Looking through the popular links on del.icio.us I found a page of tips for CSS: CSS Hacks & Issues.
Most of the tips are useful, if a little familiar by now, but their first one bugged me: Browser‐Specific selectors. As you’ve probably inferred, it shows you how to use CSS hacks in order to provide browser‐specific code. My problem is this: many people — myself included — think you shouldn’t use CSS hacks.
It’s an ongoing argument, but certainly in the case of Internet Explorer there’s no need for hacks when you can use conditional comments.
I think that if you’re teaching how to use CSS hacks, at the very least you should be linking to the arguments against their use.
Over at A List Apart they’re asking people in the web industry to participate in their first annual web design survey, to try and build up a profile of who we are and what we do.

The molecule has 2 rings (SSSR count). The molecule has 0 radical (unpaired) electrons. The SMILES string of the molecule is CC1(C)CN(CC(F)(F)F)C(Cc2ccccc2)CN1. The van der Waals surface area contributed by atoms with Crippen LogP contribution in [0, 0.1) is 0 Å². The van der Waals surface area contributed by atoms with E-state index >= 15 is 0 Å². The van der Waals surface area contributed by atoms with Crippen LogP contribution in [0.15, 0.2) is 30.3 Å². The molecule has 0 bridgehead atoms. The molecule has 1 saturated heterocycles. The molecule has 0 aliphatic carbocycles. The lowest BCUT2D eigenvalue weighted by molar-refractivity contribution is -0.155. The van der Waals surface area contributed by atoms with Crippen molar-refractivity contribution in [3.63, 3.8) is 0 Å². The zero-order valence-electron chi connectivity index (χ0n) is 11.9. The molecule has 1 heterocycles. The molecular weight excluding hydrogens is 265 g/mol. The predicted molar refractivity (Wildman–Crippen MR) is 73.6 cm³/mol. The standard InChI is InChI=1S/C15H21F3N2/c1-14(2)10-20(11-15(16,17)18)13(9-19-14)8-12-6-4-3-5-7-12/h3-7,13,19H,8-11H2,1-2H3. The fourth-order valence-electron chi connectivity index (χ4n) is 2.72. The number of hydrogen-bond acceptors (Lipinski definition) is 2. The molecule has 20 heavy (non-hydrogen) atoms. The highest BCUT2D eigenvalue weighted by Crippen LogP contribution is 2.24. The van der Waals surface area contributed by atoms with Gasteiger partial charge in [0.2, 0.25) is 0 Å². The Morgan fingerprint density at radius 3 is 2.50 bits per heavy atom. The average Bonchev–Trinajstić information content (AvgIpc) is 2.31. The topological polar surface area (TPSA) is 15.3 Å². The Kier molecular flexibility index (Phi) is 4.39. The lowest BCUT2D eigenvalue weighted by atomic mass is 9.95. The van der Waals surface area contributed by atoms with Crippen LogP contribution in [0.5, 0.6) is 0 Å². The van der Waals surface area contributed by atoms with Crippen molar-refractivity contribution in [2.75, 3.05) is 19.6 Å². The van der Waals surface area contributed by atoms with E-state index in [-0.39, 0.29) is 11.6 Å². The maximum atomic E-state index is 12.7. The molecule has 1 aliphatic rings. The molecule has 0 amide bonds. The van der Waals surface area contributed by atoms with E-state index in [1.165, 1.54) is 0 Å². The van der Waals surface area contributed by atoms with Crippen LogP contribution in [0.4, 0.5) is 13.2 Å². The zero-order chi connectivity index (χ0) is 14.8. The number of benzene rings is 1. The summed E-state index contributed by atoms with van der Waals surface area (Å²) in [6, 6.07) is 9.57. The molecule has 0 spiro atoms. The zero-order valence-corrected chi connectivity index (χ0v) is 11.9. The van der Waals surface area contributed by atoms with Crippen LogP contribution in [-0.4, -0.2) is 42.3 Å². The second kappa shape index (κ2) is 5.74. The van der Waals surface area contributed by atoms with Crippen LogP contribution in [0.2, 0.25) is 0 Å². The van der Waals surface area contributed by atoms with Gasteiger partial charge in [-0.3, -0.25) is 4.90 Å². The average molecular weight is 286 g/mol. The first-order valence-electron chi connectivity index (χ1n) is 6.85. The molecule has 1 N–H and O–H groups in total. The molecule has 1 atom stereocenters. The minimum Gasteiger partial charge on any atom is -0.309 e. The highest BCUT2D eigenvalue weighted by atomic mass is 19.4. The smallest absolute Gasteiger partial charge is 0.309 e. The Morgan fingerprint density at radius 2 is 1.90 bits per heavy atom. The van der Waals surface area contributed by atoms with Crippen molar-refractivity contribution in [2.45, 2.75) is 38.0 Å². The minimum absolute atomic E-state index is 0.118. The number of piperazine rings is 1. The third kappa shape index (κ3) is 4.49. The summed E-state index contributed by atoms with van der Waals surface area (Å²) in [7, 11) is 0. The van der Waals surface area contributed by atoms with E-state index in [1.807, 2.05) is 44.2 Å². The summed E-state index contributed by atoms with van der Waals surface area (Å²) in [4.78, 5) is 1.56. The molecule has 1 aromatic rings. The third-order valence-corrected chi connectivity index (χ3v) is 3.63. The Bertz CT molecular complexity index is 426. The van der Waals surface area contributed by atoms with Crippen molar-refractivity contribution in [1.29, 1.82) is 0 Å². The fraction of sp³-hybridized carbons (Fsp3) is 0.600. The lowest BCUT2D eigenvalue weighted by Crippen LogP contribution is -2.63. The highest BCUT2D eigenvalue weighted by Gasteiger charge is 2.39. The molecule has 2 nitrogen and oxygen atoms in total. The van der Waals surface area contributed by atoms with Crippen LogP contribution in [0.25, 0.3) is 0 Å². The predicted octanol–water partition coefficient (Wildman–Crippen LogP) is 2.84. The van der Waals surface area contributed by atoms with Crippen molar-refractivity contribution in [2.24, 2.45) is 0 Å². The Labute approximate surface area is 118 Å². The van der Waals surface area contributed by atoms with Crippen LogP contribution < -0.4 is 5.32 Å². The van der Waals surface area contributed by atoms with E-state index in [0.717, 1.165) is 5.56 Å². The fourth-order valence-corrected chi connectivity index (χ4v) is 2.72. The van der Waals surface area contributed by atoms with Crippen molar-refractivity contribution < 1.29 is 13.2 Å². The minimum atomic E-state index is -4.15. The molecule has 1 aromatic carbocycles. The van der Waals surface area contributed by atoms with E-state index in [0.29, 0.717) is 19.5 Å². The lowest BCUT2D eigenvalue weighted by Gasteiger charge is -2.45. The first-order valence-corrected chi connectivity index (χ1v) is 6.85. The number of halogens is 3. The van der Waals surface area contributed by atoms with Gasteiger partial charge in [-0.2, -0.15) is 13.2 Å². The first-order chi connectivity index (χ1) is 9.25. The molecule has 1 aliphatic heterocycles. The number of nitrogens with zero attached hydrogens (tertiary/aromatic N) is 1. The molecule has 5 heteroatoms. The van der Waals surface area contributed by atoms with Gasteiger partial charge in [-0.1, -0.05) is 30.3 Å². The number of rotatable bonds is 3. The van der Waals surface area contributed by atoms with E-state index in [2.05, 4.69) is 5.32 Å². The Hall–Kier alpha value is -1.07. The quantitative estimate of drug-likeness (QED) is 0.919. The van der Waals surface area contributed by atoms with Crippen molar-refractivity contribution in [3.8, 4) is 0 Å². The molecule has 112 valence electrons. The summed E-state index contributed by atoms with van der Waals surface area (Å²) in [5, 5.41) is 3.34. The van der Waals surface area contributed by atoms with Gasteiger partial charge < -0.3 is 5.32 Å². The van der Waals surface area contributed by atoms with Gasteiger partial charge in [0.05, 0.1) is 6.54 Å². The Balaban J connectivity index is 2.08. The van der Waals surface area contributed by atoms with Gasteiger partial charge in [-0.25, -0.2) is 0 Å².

9 ways ColdFusion 8 will rule web development. I like Coldfusion; I was forced into using it when I started my current job, and I found it very easy to pick up and get along with. However, as long as it remains proprietary and you have to pay upwards of £3,500 for the server edition, I don’t think it’ll rule web development.
I’m back from my holiday, with a quick look at some of the links I would have discussed in more detail had I been here…
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- Peter Gasston
- April 23, 2007 [Permalink]
- Tags: browsers, css, DOM, html, OS, Plugins, Scripting, Technology, Typography, XML
I’m off on holiday — back towards the end of April. I’ve written a new post for CSS3.info before I go: Kill IE6 to let CSS3 live.